My Insights After Watching over 1000 TED Talks

 Every day after work, I switch on my tablet and stream TED Talks. I used to be obsessed. I would watch four to five talks every day.  It used to be my “medicine” after a very long day. Others watch movies to relax or listen to music when they exercise. I just listen to TED talks.
I always love learning new things, and TED is absolutely the best at teaching us new things and how to think “out of the box.” Once you end up in the TED rabbit hole, as I call it, you start seeing the world differently. I must admit that some of these talks have changed my life.
TED was started back in 1984 by Richard Saul Wurman as a conference where technology, entertainment and design converged. The first TED included a demo of the compact disc, the e-book and cutting-edge 3D graphics from Lucasfilm, while mathematician Benoit Mandelbrot demonstrated how to map coastlines using his developing theory of fractal geometry.
Today, TED has evolved into  a global community, welcoming people from every discipline and culture who seek a deeper understanding of the world.
These are the five talks that have stuck with me the most. After you watch them, I am sure you will be a different person.

#1 Why We Do What We Do, by Tony Robbins

This is one of my favorite TED Talks. It’s a must watch. Tony introduces the six human needs and why we do the things we do. He mentions that every single person in this world has these same six needs, but each of us value these needs in different ways, and each of us have varied beliefs about what it means to satisfy those needs. This is what becomes the driving force behind everything we do, and it determines the direction of our lives. It is now the sixth most viewed TED talk of all time.

#2 How I Held My Breath for 17 Minutes, by David Blaine

In this highly personal and motivational talk from TEDMED, magician David Blaine describes what it took to hold his breath underwater for 17 minutes, a world record—only two minutes shorter than this entire talk—and what his often death-defying work means to him.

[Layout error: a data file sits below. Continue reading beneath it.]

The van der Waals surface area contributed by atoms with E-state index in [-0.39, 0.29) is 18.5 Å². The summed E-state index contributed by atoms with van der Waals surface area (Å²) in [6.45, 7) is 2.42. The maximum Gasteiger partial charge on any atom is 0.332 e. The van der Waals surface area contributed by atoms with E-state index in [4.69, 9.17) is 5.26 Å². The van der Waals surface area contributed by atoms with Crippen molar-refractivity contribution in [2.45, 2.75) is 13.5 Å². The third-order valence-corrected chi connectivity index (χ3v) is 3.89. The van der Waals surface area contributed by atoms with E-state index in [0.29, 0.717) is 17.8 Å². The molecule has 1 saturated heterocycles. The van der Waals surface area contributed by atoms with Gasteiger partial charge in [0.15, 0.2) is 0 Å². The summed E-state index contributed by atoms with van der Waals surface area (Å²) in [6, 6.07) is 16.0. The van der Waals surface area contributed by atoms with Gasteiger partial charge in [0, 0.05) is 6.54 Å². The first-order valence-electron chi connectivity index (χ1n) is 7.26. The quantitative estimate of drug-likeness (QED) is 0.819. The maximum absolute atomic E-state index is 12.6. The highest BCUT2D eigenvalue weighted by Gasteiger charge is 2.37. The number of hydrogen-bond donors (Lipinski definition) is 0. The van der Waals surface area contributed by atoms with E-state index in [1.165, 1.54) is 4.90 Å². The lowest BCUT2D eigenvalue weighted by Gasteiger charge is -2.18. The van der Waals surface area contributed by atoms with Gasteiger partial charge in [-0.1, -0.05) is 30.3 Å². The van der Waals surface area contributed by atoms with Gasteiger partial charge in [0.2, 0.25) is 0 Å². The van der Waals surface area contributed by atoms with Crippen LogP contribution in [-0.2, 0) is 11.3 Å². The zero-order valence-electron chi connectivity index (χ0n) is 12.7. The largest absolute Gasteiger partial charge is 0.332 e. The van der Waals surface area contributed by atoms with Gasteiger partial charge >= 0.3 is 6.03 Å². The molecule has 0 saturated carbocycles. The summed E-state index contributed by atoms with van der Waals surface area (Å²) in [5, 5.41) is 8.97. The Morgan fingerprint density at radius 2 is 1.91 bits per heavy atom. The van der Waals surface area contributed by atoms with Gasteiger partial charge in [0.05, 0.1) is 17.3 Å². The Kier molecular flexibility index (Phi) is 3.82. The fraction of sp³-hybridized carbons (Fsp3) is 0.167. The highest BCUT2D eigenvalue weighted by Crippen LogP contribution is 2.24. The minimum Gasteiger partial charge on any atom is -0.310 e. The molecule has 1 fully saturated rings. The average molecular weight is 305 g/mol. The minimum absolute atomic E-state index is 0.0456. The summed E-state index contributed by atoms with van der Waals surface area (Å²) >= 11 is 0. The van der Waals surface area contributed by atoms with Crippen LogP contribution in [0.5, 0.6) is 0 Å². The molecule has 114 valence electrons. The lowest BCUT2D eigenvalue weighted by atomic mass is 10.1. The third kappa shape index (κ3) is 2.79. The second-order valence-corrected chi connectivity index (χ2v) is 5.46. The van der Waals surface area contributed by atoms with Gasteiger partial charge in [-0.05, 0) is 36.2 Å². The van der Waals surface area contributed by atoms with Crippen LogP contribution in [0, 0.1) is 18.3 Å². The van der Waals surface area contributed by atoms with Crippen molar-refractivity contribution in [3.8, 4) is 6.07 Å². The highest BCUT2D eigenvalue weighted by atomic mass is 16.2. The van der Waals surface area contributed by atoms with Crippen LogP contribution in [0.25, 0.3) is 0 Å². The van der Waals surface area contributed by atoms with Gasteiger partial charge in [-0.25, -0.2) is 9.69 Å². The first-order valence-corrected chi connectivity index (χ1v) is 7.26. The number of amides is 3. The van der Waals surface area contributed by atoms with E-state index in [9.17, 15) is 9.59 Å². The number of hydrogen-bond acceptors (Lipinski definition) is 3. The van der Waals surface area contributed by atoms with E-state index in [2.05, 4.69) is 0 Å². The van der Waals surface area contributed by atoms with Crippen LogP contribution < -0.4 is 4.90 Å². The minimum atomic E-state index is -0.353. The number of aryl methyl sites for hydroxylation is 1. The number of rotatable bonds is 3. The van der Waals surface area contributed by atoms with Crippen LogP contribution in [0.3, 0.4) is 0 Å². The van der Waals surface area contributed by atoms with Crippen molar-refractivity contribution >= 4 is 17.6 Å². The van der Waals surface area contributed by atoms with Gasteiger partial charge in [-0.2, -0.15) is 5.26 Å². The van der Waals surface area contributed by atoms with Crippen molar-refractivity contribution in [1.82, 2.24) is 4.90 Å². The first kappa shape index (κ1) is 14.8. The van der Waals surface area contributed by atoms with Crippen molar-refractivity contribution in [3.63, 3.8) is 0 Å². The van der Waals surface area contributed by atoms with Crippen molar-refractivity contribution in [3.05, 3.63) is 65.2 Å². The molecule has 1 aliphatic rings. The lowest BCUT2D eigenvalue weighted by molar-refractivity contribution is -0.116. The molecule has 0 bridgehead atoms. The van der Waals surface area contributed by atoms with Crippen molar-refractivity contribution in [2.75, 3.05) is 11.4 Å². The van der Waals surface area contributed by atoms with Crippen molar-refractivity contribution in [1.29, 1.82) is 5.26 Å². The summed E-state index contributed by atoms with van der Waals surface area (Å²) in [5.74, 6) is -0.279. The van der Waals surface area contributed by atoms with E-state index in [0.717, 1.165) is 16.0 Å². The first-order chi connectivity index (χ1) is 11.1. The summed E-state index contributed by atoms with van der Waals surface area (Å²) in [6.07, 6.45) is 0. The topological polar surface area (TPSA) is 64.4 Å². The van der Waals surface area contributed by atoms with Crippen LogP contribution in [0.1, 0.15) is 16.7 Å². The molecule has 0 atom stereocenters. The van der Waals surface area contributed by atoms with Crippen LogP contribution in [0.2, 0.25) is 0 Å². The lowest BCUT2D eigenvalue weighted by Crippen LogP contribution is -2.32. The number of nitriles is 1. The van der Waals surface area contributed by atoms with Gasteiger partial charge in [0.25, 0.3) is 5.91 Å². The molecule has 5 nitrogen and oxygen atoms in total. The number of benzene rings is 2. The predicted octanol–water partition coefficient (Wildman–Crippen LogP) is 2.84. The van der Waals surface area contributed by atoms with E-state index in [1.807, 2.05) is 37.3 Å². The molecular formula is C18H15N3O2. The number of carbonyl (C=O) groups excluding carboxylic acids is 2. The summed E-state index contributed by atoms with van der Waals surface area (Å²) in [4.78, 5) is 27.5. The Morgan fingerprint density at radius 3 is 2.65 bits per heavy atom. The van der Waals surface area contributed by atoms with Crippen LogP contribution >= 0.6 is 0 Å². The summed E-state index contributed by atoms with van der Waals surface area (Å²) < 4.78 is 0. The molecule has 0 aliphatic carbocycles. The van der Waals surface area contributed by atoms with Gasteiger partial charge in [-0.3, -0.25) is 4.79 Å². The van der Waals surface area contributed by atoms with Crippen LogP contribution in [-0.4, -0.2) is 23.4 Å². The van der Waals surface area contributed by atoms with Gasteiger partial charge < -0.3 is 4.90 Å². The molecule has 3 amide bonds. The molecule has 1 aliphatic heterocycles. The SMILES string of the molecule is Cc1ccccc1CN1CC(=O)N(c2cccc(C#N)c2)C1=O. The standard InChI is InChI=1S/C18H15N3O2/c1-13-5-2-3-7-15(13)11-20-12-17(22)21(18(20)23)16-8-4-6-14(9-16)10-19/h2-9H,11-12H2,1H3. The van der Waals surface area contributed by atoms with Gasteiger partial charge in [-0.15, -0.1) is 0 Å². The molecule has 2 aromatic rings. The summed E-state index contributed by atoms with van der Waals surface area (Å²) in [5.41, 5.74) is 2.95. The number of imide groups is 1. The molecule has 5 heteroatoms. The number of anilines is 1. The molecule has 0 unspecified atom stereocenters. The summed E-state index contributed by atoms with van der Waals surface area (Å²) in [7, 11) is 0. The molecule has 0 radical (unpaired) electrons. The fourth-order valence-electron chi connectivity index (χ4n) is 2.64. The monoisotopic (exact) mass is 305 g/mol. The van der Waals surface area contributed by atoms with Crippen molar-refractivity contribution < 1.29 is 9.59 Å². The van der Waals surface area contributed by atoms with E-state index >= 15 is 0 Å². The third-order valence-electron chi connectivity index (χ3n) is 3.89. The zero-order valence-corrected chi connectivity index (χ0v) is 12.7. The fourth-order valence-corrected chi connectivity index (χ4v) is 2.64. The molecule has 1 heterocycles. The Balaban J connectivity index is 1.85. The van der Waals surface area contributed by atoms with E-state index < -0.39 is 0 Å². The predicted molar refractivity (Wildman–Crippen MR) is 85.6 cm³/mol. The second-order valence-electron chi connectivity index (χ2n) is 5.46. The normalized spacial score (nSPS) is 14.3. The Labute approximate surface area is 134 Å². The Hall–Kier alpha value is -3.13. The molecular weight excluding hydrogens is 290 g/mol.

#3 the Power of Belief: Mindset and Success, by Eduardo Briceno

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Eduardo Briceño articulates how mindset, or the understanding of intelligence and abilities, is key. When students or adults see their abilities as fixed, whether they think they’re naturals or just not built for a certain domain, they avoid challenge and lose interest when things get hard. Conversely, when they understand that abilities are developed, they more readily adopt learning-oriented behaviors such as deliberate practice and grit that enable them to achieve their goals.

#4 How to Start a Movement, by Derek Sivers

Derek Siver is an entrepreneur, producer, musician, blogger and lots of other things. He discussed a moment from Sasquatch music festival 2009 wherein a person started dancing alone, and then after a few minutes, everyone followed him, so he could describe how great leaders might on some occasions need the guts to stand alone and look ridiculous.

#5 Change Your Mindset, Change the Game, by Dr. Alia Crum

This talk was given at a local TEDx event, produced independently of the TED Conferences. Dr. Crum says the biggest game changer is, “You, by harnessing the power of your mind.” She explores scientific results that show the influence of the mind on the body, and how changing the subjective mind set produced different outcomes. Dr. Crum’s work is inspired in part by the placebo effect, and has implications that stretch far beyond the realm of medicine.
Did you like these talks? Let me know your favorite TED talk.

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